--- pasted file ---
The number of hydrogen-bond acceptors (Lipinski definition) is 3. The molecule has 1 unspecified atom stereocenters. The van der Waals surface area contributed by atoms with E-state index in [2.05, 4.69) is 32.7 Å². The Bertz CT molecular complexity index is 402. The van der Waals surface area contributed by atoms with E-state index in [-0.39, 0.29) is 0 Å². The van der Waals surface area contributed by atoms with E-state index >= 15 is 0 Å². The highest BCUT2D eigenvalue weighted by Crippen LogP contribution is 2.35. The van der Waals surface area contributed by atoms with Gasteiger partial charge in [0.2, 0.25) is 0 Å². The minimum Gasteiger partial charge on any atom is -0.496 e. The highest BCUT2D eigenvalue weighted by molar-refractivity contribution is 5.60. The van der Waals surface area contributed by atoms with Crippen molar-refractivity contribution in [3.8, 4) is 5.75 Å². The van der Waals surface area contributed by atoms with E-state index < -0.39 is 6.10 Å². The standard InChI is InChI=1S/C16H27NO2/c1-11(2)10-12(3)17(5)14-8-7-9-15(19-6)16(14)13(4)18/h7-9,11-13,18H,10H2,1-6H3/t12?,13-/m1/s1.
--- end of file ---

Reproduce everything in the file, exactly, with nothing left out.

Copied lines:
The number of hydrogen-bond acceptors (Lipinski definition) is 3. The molecule has 1 unspecified atom stereocenters. The van der Waals surface area contributed by atoms with E-state index in [2.05, 4.69) is 32.7 Å². The Bertz CT molecular complexity index is 402. The van der Waals surface area contributed by atoms with E-state index in [-0.39, 0.29) is 0 Å². The van der Waals surface area contributed by atoms with E-state index >= 15 is 0 Å². The highest BCUT2D eigenvalue weighted by Crippen LogP contribution is 2.35. The van der Waals surface area contributed by atoms with Gasteiger partial charge in [0.2, 0.25) is 0 Å². The minimum Gasteiger partial charge on any atom is -0.496 e. The highest BCUT2D eigenvalue weighted by molar-refractivity contribution is 5.60. The van der Waals surface area contributed by atoms with Crippen molar-refractivity contribution in [3.8, 4) is 5.75 Å². The van der Waals surface area contributed by atoms with E-state index < -0.39 is 6.10 Å². The standard InChI is InChI=1S/C16H27NO2/c1-11(2)10-12(3)17(5)14-8-7-9-15(19-6)16(14)13(4)18/h7-9,11-13,18H,10H2,1-6H3/t12?,13-/m1/s1.